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Everything You Need To Know About The 2024 National

National Sports Card Convention

The 44rd National Sports Collectors Convention (NSCC) is just around the corner. From July 24th through July 28th, some of the most passionate sports card dealers, fans, and collectors from around the world will meet in Cleveland, Ohio to buy, sell and trade pieces of their collection.

Cardlines brings you this guide to 2024 National Sports Collectors Convention.

Background on the National Sports Collectors Convention

The first-ever NSCC was held in 1980 by a group of collectors who gathered in a small hotel ballroom at the Los Angeles International Airport Marriott. Since then, it has met annually and has become known as the premier showcase of the collectibles industry.

The convention moves around the country so that everyone can contribute. Not only will sports fans find sports cards, but they’ll also find autographs and other related memorabilia up for sale.

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Is the National Sports Collectors Convention worth attending?

Yes, it’s worth attending for a variety of reasons.

But first, I’ll say this: if your only concern is making money off cards, or buying cards cheap, then this event may not be the best opportunity. You might get some good deals from the NSCC, but you’re still paying for admission, travel, lodging, and other traveling expenses.

But the NSCC isn’t only about making money—not to the people there. It’s more than that. NSCC is an opportunity to see some of the biggest dealers, card companies, graders, and more all in one place. It’s a place to catch up with old collecting friends and make new ones.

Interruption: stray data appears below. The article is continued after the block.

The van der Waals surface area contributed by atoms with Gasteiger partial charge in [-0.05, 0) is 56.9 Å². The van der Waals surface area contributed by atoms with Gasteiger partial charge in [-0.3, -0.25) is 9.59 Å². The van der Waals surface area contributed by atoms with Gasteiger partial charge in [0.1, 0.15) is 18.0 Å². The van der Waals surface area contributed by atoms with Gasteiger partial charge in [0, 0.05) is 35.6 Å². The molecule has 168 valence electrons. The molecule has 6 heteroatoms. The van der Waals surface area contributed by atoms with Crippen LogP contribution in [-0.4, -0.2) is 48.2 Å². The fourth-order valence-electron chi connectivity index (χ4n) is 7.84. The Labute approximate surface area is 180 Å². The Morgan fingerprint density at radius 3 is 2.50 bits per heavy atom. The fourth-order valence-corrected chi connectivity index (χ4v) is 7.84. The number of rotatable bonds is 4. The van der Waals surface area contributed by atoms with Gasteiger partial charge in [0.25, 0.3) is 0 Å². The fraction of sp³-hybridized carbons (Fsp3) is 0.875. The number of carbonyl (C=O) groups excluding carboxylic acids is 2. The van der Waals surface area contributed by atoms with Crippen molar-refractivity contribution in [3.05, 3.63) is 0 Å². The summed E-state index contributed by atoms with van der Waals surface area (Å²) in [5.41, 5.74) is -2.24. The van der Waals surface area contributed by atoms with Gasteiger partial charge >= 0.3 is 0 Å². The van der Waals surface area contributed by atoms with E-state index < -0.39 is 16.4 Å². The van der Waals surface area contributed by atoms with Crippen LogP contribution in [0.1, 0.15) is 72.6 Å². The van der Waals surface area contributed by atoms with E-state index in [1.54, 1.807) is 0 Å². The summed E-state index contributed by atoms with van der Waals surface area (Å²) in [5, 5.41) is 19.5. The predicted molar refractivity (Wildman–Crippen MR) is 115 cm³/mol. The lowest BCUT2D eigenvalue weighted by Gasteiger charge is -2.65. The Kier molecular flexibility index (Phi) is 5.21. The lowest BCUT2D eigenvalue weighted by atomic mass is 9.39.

While the collectors are always looking to haggle and make deals, the charm of the convention is the way you get to connect with other collectors across the country as you move cards or build out your collection.

For that reason alone, every passionate collector should attend at least once.

How to attend

To attend, you’ll need a ticket.

There are three types of tickets: general admission, VIP, and All-Access VIP. As of this writing, Super VIP tickets are already sold out. General Admission tickets cost $25 if you order online and $30 on-site (if available), and general admission tickets are good for one day only, but any day of the week. You can order yours here. And don’t forget, children under 12 get in free.

The other travel recommendation to know is hotel rooms can be acquired at a discounted rate through Conference Housing, the Official Housing Bureau of The National Sports Collectors Convention. Learn more about contacting them here.

How to sell cards

Selling cards at the NSCC is challenging because it means getting a booth, and those are in hot demand. According to the website, “The National has sold out of booth space for the last several years. ”

If you’re interested, take a look at a list of 2024 dealers.

How to buy cards

Buying cards is easy. Most booths will let you pay with a credit card or PayPal, but cash is still king of the convention.

It’s also often possible to trade for cards, but that’s strictly up to the dealer. However, it never hurts to ask.

Be prepared to make lots of offers. At a convention like the NSCC, price tags are more like… suggestions. A few dealers might be strict about the price tag, but you’ll find many more that would instead work with you on price. Some dealers won’t even have price tags on their cards, as it’s a lot of work to keep pricing up-to-date on a large inventory. 

And here’s a good tip to keep in mind: real collectors are passionate sports fans. It’s a different scene than the typical retail kiosk.

So if you can chat, shake hands, swap stories, and bond, not only might the prices come down a bit, but you might also make a friend in the hobby.

Tips for the National Sports Collectors Convention

If this is your first convention, here are some tips to keep in mind to make sure it goes flawlessly.

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Dress comfortably